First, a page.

Great Smoky Mountains National Park officials announced on Tuesday, Nov. 1 a temporary ban on campfires in the park’s backcountry effective immediately. Due to extremely dry weather conditions and the amount of fresh leaf litter on the ground, the potential for escaped fires to occur in the backcountry has dramatically increased. The fire restriction will be in effect until further notice
The fire ban only applies to campers utilizing the park’s 100+ backcountry sites and shelters. It does not affect campers at the park’s 9 frontcountry (developed) campgrounds or picnickers using fire grills at picnic areas. Fires at developed areas must be confined to designated fire rings and grills. All visitors are asked to take certain precautions to help reduce the risk of wildfires. This includes extinguishing frontcountry fires by mixing water with embers in fire rings and grills. Use of backpacking stoves is still permitted at backcountry campsites.
“With the current drought conditions, it is imperative that we reduce the risk of human-caused wildfires during this period of extreme fire danger,” said Superintendent Cassius Cash. “The park has not banned backcountry campfires since 2007, but these unusually dry conditions warrant the restriction.”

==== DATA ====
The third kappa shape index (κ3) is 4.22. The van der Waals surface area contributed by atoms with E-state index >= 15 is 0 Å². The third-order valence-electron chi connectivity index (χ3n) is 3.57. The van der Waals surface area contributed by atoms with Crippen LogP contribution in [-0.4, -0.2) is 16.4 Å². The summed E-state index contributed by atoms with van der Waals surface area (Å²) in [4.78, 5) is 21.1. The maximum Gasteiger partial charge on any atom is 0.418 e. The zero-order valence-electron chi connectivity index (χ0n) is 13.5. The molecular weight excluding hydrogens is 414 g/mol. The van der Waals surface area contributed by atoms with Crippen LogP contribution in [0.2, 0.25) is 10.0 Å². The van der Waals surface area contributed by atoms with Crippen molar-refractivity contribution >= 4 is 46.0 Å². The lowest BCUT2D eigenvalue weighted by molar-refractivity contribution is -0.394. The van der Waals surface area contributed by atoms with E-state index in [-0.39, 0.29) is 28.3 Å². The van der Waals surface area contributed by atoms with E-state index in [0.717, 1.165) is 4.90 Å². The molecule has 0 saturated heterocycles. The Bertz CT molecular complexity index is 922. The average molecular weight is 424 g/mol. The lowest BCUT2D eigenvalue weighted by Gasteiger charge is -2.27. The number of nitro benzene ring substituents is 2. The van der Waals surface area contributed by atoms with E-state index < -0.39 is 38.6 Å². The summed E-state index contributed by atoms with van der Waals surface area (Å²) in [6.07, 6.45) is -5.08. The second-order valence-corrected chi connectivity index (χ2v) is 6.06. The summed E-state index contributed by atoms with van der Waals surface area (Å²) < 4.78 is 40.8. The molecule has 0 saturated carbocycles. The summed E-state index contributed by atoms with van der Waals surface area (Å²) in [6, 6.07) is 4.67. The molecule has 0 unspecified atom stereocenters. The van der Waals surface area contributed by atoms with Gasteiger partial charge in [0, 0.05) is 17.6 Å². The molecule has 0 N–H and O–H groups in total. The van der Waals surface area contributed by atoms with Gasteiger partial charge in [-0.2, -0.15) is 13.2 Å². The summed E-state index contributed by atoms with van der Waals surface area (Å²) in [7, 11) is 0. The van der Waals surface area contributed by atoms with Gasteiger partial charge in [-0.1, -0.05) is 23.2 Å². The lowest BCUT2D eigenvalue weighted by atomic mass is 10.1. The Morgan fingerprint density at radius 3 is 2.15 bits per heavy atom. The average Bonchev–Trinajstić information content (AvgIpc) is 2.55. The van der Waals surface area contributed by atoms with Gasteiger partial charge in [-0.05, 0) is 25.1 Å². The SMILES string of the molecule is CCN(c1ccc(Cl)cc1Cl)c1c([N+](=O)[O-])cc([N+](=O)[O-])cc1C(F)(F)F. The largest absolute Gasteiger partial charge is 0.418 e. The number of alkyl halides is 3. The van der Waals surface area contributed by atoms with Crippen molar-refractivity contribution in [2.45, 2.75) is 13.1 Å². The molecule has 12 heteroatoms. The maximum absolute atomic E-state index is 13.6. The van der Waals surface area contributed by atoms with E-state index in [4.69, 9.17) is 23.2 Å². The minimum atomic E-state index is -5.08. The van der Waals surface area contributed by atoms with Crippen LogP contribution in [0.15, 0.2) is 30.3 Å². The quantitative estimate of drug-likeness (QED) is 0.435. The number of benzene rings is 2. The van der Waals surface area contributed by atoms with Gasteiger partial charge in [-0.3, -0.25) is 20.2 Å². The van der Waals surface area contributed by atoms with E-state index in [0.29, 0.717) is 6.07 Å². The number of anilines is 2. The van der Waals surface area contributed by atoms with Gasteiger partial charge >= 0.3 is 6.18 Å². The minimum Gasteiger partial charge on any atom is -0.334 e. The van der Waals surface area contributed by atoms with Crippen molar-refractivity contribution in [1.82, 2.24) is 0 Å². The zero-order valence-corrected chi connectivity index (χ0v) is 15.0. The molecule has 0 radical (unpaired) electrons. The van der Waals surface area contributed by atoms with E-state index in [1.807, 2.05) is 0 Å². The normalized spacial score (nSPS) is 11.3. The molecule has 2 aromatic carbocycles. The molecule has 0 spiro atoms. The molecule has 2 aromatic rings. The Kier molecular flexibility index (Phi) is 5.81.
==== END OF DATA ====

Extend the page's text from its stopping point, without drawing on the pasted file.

Backpackers should be aware that this situation affects the availability of water at springs at backcountry campsites and shelters throughout the park. At some locations where there is a running spring, it can take more than five minutes to fill a quart-sized bottle. The following backcountry campsites are currently known to be without water: 5, 6, 16, 26, 113, Mollies Ridge Shelter, Russell Field Shelter, Spence Field Shelter, Silers Bald Shelter, Double Spring Gap Shelter, and Pecks Corner Shelter. Other campsites may be without water as the drought conditions continue. Backpackers are encouraged to carefully consider their itinerary and carry extra water for those sites that are not located along major water sources.
Info: https://www.nps.gov/grsm/planyourvisit/backcountry-camping.htm or backcountry office (865) 436-1297